Night has fallen in Tallahassee and I am now finally getting around to posting for this Easter. One might expect me to expound upon the Gospel lesson. But honestly, I have often felt that there is so little more that any of us can add to the news of Christ's resurrection other than a simple: Wow! I realize priests feel compelled to preach a much more expansive sermon than just saying, "Wow!" There are people out there in the congregation who they likely will not see again, or may see again at Christmas Eve. And so there is pressure to come up with more than, "Wow!"
I just hope everyone does take a moment to sit in quiet and consider the amazing awesomeness of what happens on Easter. Death was not the finality for Christ. He conquered death, too. And in rising, his earthly compatriots, both men and women, are stymied and don't recognize him until he speaks their name, or breaks the bread, or does some other "sign" that let's them see him. In my own mind, I imagine that the Christ that emerges from the grave does not look the same as the one who died on the cross. I imagine that the risen Christ may appear stronger, bigger, perhaps not as world-weary. I would think he would have to be as the final act of saying, "Nothing, absolutely nothing, no amount of hatred, and violence, and jealousy, and stupidity, can crush this life force!" Again, I am brought back to, "Wow!"
For me, in yet another odd twist in God's whacky outreach to me, I found myself listening carefully to the words of St. Paul's First Letter to the Corinthians:
Last of all, as to one untimely born, he appeared also to me. For I am the least of the apostles, unfit to be called an apostle, because I persecuted the church of God. But by the grace of God I am what I am, and his grace toward me has not been in vain. On the contrary, I worked harder than any of them--though it was not I, but the grace of God that is with me.--1Cor.15:8-10
This sounds like me. I did not persecute the church of God in the same way that Paul did. I certainly never went around rounding up Christians so we could stone them to death. But I have stood outside the gate of the church in the past, and spit and cursed at it. And I have labeled all Christians homophobic hypocrites. In this way, I have attacked the Body of Christ. But like Paul, I had my own encounter with God that pulled me out of darkness and into the light in a way at a time that I never, ever expected it to happen. It wasn't anything I sought intentionally. In fact, I was resistant. But the day that I was told, in no uncertain terms, to "Show up!" was the day that I did what was the unthinkable in my mind: I started attending church again on a regular basis. And I discovered the liberation afforded through the grace of God and the redemptive power of Christ. Even for me, the queer Christian. Given the history of how the church has treated my kind (and, in some quarters, we're still rejected), coming home to God is no small thing!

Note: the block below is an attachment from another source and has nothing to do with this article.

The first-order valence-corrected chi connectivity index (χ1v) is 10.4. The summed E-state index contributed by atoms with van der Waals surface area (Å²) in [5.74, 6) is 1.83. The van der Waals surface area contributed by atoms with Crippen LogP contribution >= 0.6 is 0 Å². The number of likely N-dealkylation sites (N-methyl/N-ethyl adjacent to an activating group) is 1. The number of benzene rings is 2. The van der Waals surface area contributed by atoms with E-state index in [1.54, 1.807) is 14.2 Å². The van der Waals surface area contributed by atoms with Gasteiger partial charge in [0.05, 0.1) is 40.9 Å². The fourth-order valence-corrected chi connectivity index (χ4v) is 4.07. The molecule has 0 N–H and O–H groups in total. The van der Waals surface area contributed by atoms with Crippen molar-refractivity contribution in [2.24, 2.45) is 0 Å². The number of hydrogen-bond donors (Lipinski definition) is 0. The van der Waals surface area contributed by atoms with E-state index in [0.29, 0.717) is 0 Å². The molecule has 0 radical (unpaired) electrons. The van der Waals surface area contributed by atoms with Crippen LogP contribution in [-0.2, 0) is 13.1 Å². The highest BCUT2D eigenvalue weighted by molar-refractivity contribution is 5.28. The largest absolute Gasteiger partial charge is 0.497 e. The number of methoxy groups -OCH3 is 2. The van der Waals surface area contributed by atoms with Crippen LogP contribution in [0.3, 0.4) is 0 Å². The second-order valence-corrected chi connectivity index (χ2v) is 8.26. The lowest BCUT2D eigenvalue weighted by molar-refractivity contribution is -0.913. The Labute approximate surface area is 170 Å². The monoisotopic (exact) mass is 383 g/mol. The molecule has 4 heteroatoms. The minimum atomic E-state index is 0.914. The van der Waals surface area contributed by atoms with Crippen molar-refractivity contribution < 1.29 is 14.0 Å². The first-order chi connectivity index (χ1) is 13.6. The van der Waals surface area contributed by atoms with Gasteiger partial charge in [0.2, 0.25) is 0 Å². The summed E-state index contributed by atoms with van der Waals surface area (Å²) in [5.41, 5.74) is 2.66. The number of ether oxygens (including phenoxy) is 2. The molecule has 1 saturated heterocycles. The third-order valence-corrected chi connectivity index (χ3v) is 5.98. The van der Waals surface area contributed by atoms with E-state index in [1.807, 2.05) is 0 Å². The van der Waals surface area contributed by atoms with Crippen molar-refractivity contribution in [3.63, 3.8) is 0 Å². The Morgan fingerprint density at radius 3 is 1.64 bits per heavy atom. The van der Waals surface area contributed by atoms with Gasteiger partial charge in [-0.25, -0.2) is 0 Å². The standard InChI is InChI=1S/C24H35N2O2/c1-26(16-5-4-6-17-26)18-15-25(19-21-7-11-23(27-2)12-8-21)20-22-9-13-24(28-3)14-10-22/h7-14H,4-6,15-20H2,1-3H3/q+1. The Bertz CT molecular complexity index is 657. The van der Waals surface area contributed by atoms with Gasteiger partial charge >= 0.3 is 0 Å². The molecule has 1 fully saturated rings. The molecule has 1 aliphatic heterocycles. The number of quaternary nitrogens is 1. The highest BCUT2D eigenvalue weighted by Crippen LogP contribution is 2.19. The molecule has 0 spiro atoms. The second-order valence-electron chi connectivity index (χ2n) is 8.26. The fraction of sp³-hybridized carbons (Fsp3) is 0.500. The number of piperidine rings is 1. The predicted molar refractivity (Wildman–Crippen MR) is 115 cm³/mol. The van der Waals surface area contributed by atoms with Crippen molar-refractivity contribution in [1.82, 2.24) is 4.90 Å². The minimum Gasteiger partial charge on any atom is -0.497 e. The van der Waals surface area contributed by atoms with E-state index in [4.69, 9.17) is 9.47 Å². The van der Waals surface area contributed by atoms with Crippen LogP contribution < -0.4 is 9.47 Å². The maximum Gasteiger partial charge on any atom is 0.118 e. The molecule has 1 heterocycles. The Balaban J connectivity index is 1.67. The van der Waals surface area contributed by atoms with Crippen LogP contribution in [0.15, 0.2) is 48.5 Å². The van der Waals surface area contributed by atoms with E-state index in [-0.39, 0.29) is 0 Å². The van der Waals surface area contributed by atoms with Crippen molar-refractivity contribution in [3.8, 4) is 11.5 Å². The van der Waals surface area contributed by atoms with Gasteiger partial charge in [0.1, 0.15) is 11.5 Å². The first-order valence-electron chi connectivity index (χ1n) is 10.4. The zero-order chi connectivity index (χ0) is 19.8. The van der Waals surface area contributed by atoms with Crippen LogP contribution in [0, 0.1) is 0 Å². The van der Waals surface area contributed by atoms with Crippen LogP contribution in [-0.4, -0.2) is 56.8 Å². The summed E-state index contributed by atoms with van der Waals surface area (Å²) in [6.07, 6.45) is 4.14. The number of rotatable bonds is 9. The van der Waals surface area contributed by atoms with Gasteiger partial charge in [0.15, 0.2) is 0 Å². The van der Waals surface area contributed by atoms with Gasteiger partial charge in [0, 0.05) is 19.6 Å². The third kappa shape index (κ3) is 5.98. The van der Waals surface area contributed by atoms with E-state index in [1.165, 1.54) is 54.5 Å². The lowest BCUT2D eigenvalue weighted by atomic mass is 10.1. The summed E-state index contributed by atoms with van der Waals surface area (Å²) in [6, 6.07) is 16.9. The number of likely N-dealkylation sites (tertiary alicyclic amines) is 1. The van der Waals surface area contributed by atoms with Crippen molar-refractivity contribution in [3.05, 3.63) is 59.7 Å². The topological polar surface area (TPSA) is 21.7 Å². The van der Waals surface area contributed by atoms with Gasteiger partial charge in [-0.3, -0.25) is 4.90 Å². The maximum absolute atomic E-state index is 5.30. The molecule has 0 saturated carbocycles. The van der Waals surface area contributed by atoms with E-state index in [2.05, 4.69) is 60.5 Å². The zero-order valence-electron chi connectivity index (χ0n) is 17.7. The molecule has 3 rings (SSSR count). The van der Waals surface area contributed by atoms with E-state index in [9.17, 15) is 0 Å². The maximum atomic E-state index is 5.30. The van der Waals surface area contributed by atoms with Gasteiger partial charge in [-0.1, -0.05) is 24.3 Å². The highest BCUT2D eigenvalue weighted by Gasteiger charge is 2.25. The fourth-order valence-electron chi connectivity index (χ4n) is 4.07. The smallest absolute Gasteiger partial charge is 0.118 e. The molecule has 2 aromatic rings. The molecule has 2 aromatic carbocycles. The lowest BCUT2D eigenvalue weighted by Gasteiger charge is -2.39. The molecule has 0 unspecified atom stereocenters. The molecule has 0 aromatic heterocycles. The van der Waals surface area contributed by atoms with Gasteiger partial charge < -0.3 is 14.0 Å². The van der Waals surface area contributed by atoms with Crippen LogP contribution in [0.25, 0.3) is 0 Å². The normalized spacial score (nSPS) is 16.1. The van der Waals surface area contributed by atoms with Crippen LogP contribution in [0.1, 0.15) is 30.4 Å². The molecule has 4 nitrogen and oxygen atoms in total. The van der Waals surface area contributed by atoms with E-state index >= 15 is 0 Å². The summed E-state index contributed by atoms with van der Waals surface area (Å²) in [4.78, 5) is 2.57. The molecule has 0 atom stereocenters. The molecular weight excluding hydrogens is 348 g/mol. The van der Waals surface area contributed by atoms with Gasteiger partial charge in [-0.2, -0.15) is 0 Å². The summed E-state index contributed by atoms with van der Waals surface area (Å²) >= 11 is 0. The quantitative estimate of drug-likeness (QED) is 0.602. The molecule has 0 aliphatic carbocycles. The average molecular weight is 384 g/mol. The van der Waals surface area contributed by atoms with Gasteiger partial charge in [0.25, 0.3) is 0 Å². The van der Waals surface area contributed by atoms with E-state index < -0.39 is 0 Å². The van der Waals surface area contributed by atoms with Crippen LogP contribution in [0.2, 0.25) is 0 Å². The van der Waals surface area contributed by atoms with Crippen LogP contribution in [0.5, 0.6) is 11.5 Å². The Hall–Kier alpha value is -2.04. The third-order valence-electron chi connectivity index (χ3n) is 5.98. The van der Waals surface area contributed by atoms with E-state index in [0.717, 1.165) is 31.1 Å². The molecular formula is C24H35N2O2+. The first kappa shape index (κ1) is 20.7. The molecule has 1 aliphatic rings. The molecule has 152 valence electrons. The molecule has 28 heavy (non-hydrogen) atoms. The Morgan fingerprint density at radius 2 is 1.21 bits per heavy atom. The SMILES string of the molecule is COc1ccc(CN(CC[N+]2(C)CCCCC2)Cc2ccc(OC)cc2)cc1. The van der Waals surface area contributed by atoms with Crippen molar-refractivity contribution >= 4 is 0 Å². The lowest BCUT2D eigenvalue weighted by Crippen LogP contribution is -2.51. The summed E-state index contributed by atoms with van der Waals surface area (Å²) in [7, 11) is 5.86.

This Easter has not felt as exhilarating as others in the past. But it feels incredibly solid in my conviction that Christ counts me as one of the beloved. The fact that I have not deserted Him in the face of opposition , marginalization, and human rejection is truly amazing grace. He is risen... not just in the re-telling of the story but in the hearts and minds of many who others would toss aside. Alleluia! Alleluia! Alleluia!